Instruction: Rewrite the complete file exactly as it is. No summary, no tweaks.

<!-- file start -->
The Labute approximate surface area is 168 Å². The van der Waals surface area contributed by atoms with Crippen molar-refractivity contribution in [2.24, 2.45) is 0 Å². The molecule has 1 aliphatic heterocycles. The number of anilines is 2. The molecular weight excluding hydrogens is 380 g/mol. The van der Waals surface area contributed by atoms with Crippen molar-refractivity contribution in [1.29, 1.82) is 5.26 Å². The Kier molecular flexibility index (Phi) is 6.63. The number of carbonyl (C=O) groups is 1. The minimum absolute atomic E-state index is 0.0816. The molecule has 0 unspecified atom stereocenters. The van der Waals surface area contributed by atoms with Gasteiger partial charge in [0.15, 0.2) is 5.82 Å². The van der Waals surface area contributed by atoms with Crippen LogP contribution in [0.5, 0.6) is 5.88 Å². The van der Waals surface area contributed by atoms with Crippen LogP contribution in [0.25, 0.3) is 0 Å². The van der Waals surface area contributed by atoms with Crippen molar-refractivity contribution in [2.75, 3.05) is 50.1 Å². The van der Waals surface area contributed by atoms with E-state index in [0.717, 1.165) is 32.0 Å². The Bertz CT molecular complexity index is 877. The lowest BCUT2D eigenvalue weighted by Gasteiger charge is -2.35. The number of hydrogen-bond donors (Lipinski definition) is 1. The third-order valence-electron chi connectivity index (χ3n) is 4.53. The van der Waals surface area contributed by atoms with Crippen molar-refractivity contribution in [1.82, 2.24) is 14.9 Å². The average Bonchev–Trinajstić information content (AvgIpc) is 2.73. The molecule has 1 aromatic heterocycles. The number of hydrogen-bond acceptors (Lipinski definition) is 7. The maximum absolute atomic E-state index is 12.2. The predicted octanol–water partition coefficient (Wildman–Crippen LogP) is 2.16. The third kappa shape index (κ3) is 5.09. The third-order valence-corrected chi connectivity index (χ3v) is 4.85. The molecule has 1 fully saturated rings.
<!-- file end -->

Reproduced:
The Labute approximate surface area is 168 Å². The van der Waals surface area contributed by atoms with Crippen molar-refractivity contribution in [2.24, 2.45) is 0 Å². The molecule has 1 aliphatic heterocycles. The number of anilines is 2. The molecular weight excluding hydrogens is 380 g/mol. The van der Waals surface area contributed by atoms with Crippen molar-refractivity contribution in [1.29, 1.82) is 5.26 Å². The Kier molecular flexibility index (Phi) is 6.63. The number of carbonyl (C=O) groups is 1. The minimum absolute atomic E-state index is 0.0816. The molecule has 0 unspecified atom stereocenters. The van der Waals surface area contributed by atoms with Gasteiger partial charge in [0.15, 0.2) is 5.82 Å². The van der Waals surface area contributed by atoms with Crippen LogP contribution in [0.5, 0.6) is 5.88 Å². The van der Waals surface area contributed by atoms with Crippen LogP contribution in [0.25, 0.3) is 0 Å². The van der Waals surface area contributed by atoms with Crippen molar-refractivity contribution in [2.75, 3.05) is 50.1 Å². The van der Waals surface area contributed by atoms with E-state index in [0.717, 1.165) is 32.0 Å². The Bertz CT molecular complexity index is 877. The lowest BCUT2D eigenvalue weighted by Gasteiger charge is -2.35. The number of hydrogen-bond donors (Lipinski definition) is 1. The third-order valence-electron chi connectivity index (χ3n) is 4.53. The van der Waals surface area contributed by atoms with Crippen molar-refractivity contribution in [1.82, 2.24) is 14.9 Å². The average Bonchev–Trinajstić information content (AvgIpc) is 2.73. The molecule has 1 aromatic heterocycles. The number of hydrogen-bond acceptors (Lipinski definition) is 7. The maximum absolute atomic E-state index is 12.2. The predicted octanol–water partition coefficient (Wildman–Crippen LogP) is 2.16. The third kappa shape index (κ3) is 5.09. The third-order valence-corrected chi connectivity index (χ3v) is 4.85. The molecule has 1 fully saturated rings.